Ask the Ethicist

TV show paints bleak picture of financial planners

The lead character in the series 'Ozark' is reinforcing Americans' negative view of advisers

May 29, 2018 @ 12:44 pm

By Dan Candura

It is not often that a financial planner is portrayed on television or films doing what real financial planners do. Most TV series and movies feature over-the-top portrayals of bombastic brokers, crooked hedge fund managers and greedy investment pros living lavish lifestyles with fancy cars, palatial homes and dysfunctional families. The truth, of course, is far from that.

Several years ago a former CEO of the Certified Financial Planner Board of Standards floated the idea of pitching Hollywood on a TV series about a CFP professional and how he or she helped clients accomplish their goals. Picture our hero helping a struggling family to send a brilliant daughter to college, or an episode where a family recovers from a tragic accident because their financial planner made sure they had enough disability coverage.

With America so infatuated with lotteries, would a series about a financial planner with a niche practice focusing on mega-winners produce enough drama while also teaching the public about diversification and risk? Think about it as a restyled reboot of the 1950s series "The Millionaire," where instead of giving away money each week the financial planner helps the suddenly wealthy to navigate the turbulent seas of affluence.

The idea didn't make the cut, although current CFP Board CEO Kevin Keller has succeeded in gaining broad support for a public awareness campaign to educate consumers about the importance of credentialed advice.

But NetFlix did create an original series where the lead character is a financial planner.

The first scene of "Ozark" opens with a mundane meeting between financial planner Marty Byrde (played by Jason Bateman) and a young professional couple as they describe their financial goals: a bigger house, college for the kids, retirement. Marty appears distracted, as if he has heard all of this too many times before. As the camera pans over Marty's shoulder we catch a glimpse of his computer screen and learn the reason for his lack of attentiveness. On screen is a graphic sex video and — spoiler alert — we learn later that one of the participants is Marty's wife.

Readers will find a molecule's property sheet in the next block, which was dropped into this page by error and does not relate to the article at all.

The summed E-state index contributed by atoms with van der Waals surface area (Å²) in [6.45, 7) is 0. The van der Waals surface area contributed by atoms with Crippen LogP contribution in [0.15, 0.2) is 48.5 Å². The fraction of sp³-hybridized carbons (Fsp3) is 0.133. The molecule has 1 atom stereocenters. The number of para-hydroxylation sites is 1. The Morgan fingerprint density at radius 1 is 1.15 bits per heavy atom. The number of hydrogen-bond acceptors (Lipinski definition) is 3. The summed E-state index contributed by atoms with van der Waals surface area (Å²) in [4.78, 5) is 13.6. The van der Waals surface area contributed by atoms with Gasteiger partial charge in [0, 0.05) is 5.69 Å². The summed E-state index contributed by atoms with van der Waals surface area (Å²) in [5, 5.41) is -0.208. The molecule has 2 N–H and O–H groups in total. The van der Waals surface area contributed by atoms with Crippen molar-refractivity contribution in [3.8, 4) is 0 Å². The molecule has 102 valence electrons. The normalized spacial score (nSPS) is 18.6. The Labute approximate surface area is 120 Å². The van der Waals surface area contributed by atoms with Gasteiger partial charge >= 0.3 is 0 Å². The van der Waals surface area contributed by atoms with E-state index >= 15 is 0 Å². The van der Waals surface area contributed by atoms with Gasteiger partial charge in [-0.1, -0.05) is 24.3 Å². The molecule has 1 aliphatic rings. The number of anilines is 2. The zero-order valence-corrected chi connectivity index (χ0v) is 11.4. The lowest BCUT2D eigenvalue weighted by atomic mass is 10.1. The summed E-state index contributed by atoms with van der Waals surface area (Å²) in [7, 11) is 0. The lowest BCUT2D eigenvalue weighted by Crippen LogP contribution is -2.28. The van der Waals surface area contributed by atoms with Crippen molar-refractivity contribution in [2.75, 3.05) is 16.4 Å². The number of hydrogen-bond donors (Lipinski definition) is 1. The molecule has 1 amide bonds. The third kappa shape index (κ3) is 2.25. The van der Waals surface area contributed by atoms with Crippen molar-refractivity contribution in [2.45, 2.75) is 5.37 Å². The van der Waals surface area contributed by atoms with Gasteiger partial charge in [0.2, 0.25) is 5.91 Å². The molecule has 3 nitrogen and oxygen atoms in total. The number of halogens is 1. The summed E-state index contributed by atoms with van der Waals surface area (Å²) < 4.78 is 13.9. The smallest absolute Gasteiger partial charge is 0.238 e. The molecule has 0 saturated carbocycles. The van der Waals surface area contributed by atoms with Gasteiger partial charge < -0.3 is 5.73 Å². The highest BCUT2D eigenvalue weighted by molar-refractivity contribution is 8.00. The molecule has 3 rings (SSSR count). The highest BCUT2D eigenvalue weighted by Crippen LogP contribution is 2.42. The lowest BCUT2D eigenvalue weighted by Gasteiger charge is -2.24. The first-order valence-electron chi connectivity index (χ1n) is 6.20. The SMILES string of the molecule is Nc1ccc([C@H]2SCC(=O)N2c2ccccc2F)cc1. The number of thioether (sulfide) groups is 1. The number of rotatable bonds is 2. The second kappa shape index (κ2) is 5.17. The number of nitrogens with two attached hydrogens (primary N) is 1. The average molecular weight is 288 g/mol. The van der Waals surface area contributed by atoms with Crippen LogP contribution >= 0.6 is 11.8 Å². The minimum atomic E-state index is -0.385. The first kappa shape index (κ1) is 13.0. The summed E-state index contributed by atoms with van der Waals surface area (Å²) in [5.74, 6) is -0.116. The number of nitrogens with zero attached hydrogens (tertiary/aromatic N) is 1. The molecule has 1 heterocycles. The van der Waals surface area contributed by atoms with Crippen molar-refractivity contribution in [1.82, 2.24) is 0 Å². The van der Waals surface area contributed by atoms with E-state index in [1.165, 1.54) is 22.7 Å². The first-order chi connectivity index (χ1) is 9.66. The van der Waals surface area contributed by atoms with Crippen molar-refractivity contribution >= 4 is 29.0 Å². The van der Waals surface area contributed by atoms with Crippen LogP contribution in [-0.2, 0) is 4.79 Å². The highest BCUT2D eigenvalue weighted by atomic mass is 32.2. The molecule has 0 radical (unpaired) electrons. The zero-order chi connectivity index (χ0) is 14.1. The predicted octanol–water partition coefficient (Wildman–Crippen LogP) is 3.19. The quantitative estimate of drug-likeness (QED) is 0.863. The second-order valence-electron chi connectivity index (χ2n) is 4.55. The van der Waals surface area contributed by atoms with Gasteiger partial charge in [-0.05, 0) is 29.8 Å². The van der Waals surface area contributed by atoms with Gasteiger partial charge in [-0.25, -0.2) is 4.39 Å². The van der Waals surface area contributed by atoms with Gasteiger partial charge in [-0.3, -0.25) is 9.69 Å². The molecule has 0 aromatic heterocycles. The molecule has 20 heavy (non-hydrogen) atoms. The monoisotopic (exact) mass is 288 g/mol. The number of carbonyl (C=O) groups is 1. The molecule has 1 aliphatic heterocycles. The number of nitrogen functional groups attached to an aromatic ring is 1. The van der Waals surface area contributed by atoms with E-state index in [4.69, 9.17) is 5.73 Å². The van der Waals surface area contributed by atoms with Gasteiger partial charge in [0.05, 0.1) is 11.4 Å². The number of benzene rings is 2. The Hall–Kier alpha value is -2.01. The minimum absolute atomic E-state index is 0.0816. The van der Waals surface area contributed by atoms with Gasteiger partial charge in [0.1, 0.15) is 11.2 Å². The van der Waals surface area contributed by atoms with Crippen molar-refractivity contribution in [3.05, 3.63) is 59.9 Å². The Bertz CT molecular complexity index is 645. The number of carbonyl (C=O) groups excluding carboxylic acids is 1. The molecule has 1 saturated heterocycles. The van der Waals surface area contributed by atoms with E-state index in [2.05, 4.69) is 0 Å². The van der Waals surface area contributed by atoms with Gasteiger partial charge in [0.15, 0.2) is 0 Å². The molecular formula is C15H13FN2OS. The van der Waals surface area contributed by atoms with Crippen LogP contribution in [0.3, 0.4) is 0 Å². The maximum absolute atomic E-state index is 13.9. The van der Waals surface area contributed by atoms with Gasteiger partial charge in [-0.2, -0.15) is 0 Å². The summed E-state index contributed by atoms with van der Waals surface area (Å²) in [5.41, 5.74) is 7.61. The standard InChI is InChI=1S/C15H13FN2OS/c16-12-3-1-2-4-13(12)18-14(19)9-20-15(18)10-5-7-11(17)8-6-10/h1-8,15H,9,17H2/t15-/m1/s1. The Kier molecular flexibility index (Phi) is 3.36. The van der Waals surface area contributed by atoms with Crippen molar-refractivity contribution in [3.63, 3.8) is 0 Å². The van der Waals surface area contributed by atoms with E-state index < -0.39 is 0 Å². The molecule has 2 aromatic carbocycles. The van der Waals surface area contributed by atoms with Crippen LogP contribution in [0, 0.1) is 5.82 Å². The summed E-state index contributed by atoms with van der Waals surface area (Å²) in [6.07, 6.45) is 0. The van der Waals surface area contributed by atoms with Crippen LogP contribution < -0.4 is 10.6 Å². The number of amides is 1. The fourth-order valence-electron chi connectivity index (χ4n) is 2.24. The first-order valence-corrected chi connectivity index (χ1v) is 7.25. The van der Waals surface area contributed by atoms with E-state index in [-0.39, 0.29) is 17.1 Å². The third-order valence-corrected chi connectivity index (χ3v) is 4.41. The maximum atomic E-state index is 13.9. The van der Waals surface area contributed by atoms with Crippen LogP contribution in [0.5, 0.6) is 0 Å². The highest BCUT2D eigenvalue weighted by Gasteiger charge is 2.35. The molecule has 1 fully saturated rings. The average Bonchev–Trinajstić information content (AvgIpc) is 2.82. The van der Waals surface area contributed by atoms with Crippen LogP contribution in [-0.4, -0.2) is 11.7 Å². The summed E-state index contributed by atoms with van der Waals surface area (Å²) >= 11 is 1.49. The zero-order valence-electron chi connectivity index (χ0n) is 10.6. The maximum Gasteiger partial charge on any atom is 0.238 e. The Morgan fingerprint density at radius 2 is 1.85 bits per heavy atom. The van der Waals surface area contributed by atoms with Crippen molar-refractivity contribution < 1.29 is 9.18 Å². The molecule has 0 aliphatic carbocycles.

The scene is interrupted when Marty's partner in the firm barges into the office to challenge Marty; not on the video he is clandestinely viewing, but on why he is meeting with the couple when they had agreed that they were just too busy to take on any new clients. Then using a classic Bernie Madoff ploy, he reels them in by telling them that the firm could make an exception — just this once — if they sign on right away.

Marty knows his partner is lying but he doesn't flinch, although he does switch off the video. He plays along with the story, brilliantly dealing with the unexpected intrusion. Of course, the clients jump at the opportunity fearing they will be left out. This is the first of many lies Marty Byrde tells over the course of the first season and he tells a lot of them — to everyone. You'll have to watch Season 1 to count them all.

To our dismay, the takeaway for viewers of "Ozark" is that financial planners lie. They obfuscate. They exaggerate. They make complicated stuff up to fool people about returns and performance. They will do anything and everything to come out ahead. They cannot be trusted. They lie and they are good at it. Sometimes the lies are small and sometimes they are whoppers. The lies are intended to benefit the adviser and boost his or her compensation. People believed this about advisers before Marty Byrde and it will be harder to change their minds after Marty Byrde.

In America today, we have come to expect, and accept, falsehoods regularly — whether it be from financial advisers or our political leaders. Our culture has become accustomed to fakery whether it is the lip sync of a song at an event or the birthplace of a president. We believe so much in the prevalence of untruth that we fail to recognize conspiracy theories or even propaganda of outlandish proportions. We live in a world where journalism is equated with fake news and intelligence analysts are deep state operatives.

To right this ship is going to demand that we hold ourselves to the highest standards of integrity. There is honor in telling the truth and there should be disgrace in lies. We must hold ourselves accountable for providing advice that is in the best interests of each and every client we serve. We must place our client's interests first — ahead of our own and ahead of our firm's. We cannot tolerate alternate facts or less than objective analysis. To do less is to risk becoming Marty Byrde and while it may be entertaining to watch, the consequences of unethical behavior are not. Can't wait for Season 2.

(More: Ask the Ethicist: CFP professional wonders about possible part-time gig)

Dan Candura is founder of the education and consulting firm Candura Group. Write to him to submit a question. All submissions will be treated confidentially.


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